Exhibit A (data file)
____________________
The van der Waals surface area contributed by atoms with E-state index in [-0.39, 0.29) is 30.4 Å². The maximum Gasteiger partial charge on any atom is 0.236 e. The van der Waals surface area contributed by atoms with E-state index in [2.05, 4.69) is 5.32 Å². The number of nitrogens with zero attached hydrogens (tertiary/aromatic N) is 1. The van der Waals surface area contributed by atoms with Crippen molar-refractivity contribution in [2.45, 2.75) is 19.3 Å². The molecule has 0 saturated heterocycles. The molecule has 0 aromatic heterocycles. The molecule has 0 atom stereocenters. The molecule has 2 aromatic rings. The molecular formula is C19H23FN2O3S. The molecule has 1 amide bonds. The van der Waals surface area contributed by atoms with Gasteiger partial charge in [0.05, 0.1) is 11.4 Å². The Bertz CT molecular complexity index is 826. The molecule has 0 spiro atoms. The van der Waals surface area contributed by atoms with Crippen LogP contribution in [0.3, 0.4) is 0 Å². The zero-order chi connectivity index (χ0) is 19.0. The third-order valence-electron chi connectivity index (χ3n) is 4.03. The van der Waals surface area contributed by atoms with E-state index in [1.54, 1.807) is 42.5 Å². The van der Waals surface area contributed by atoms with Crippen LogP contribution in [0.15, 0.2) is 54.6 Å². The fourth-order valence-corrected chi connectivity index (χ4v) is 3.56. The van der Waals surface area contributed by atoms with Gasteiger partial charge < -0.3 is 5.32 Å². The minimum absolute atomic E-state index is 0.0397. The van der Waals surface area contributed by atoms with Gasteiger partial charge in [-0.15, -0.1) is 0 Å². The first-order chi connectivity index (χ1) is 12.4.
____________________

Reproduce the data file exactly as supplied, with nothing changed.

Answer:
The van der Waals surface area contributed by atoms with E-state index in [-0.39, 0.29) is 30.4 Å². The maximum Gasteiger partial charge on any atom is 0.236 e. The van der Waals surface area contributed by atoms with E-state index in [2.05, 4.69) is 5.32 Å². The number of nitrogens with zero attached hydrogens (tertiary/aromatic N) is 1. The van der Waals surface area contributed by atoms with Crippen molar-refractivity contribution in [2.45, 2.75) is 19.3 Å². The molecule has 0 saturated heterocycles. The molecule has 0 aromatic heterocycles. The molecule has 0 atom stereocenters. The molecule has 2 aromatic rings. The molecular formula is C19H23FN2O3S. The molecule has 1 amide bonds. The van der Waals surface area contributed by atoms with Gasteiger partial charge in [0.05, 0.1) is 11.4 Å². The Bertz CT molecular complexity index is 826. The molecule has 0 spiro atoms. The van der Waals surface area contributed by atoms with Crippen LogP contribution in [0.3, 0.4) is 0 Å². The zero-order chi connectivity index (χ0) is 19.0. The third-order valence-electron chi connectivity index (χ3n) is 4.03. The van der Waals surface area contributed by atoms with E-state index in [1.54, 1.807) is 42.5 Å². The van der Waals surface area contributed by atoms with Crippen LogP contribution in [0.15, 0.2) is 54.6 Å². The fourth-order valence-corrected chi connectivity index (χ4v) is 3.56. The van der Waals surface area contributed by atoms with Gasteiger partial charge < -0.3 is 5.32 Å². The minimum absolute atomic E-state index is 0.0397. The van der Waals surface area contributed by atoms with Gasteiger partial charge in [-0.15, -0.1) is 0 Å². The first-order chi connectivity index (χ1) is 12.4.